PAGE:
ITS treasures have been wrapped up in a darkened Victorian building for a year while essential restoration work has taken place.

And while it has been closed, staff at the Oxford University Museum of Natural History have been busy restoring skeletons and taking artefacts out into the community.

Now preparations are being made for its reopening next month as the work on restoring its 150-year-old leaky roof, which closed the museum in December 2012, has ended.

Interpretation and education officer Rachel Parle, who has been running the museum’s Darkened Not Dormant blog through the year-long closure, said: “We are feeling really excited about having lots of people back in to the museum and showing off how lovely the roof is looking and the museum at its best again.


  • Rachel Parle with the Victorian graffiti on a high beam

“We have a new cafe as well.

“People will be able to come in and spend time there overlooking the dinosaurs.

“We are ready to have the light back in as it has been very dark in here.”

The museum has been full of scaffolding during the closure as contractors worked to remove, clean and replace 8,500 glass roof tiles with new sealant to prevent leaks.

Artefacts from butterflies to animal skeletons were packed away, with only the T-Rex and iguanodon dinosaurs remaining in place.

These were wrapped up and boxed to prevent any damage.

Ms Parle said: “Two thirds of the museum has been full of scaffolding. We have not really seen the roof at all.

“It is good seeing the museum come back to normal.”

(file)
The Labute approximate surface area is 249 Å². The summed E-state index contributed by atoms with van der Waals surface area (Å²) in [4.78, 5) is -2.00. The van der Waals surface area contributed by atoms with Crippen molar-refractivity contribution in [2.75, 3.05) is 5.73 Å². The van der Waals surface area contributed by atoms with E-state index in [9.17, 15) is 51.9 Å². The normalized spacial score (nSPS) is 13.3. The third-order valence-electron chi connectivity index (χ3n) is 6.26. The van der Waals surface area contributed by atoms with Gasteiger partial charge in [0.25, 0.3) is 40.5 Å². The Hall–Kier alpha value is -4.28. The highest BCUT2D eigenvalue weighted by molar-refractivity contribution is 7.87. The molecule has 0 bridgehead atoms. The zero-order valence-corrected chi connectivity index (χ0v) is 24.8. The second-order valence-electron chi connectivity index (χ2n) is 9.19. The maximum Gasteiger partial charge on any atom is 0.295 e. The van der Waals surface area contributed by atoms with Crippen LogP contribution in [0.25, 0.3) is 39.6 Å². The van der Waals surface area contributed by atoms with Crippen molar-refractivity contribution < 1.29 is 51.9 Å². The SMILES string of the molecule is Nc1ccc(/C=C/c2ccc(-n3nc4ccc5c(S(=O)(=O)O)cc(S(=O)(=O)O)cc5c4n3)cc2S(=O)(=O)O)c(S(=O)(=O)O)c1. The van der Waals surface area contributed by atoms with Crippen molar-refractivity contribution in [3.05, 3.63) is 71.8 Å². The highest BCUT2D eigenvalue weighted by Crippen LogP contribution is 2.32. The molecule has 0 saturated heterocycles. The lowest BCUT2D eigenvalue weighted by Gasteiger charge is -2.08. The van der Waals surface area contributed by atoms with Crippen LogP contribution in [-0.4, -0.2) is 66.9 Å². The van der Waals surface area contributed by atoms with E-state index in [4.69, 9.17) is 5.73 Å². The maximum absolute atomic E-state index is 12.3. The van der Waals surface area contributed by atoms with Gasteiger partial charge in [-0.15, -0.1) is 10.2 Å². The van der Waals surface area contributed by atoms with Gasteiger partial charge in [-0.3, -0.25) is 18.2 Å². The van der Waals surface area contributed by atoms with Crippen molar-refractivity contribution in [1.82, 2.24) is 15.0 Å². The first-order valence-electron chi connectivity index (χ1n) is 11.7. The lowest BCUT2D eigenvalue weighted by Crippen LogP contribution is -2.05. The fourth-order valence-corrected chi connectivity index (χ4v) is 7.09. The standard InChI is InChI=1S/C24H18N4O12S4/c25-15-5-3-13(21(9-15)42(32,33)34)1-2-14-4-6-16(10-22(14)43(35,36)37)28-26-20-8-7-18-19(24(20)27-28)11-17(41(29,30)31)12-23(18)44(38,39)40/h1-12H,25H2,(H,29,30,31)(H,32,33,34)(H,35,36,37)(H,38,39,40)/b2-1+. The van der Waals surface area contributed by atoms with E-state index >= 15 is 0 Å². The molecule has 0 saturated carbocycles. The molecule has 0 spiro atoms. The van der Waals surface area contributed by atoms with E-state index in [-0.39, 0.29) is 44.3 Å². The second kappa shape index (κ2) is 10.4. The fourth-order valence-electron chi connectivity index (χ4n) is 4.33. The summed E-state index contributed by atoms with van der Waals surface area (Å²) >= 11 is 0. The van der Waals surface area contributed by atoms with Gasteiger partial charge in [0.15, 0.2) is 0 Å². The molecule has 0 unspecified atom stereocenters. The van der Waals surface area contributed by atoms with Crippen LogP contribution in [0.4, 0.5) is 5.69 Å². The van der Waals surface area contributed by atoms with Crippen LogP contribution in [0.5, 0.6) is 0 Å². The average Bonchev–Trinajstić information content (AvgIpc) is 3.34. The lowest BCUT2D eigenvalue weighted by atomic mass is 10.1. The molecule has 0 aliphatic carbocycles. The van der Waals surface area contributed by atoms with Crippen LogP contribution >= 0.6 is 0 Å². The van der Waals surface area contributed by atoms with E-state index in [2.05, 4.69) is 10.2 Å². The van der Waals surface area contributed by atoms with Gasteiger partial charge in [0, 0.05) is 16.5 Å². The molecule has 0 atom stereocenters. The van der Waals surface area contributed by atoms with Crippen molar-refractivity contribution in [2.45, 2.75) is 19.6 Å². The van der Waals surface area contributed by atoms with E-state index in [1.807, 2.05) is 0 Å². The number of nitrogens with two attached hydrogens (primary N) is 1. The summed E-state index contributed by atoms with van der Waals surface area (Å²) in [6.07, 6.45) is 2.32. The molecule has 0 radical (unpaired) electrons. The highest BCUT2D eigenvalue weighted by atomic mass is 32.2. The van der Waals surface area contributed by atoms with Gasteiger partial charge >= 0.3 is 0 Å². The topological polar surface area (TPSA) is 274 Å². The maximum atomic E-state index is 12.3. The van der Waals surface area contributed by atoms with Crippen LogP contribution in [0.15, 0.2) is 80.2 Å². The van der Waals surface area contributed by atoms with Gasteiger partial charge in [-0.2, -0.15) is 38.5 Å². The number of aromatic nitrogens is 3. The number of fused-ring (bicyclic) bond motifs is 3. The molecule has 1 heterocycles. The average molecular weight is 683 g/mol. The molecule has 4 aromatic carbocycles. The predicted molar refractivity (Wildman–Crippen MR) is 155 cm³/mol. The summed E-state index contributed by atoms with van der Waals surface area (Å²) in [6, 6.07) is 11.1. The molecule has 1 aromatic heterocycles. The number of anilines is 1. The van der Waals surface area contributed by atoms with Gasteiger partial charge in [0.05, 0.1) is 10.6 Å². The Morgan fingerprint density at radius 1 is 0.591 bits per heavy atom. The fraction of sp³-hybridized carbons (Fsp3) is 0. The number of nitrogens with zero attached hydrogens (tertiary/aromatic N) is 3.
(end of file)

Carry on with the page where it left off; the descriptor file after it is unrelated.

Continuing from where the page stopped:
• Endeavour star Shaun Evans filming at the museum

The work on the roof uncovered Victorian graffiti high in the rafters in April last year reading: “This roof was painted by G Thicke and J Randall, April 1864.”

Thanks to an Oxford Mail report, George Thicke’s great-great-great-grandson Steve Moorwood, from Temple Cowley, got in touch with the museum to view the writing.

The museum has installed a plaque in the rafters with the names of the team involved in the roof refurbishment, which includes the names of the roof’s original painters – Mr Thicke and Mr Randall.


  • Sir David Attenborough

Closing the museum for a year also allowed a team to partly restore five hanging whale skeletons, which had not been lowered for 100 years.

Ms Parle said: “We have learnt a lot during the closure. We have a new appreciation for the building. We have been up close to see the detail and the love, care and attention that went into building the museum.

“We realise how lucky we are to be here really and how important it is to look after it.”

The closure also proved the perfect setting for an episode of detective drama and Morse prequel Endeavour in October and the filming of Sir David Attenborough’s Eden Channel show Natural Curiosities.

The Endeavour filming was for the second episode in the new series.

Ms Parle said: “Because most of the building was full of scaffolding, the Endeavour crew were only able to film behind the scenes.

“David Attenborough said he found it really helpful to have the museum closed as it meant they could get on with it.

“It was really exciting.”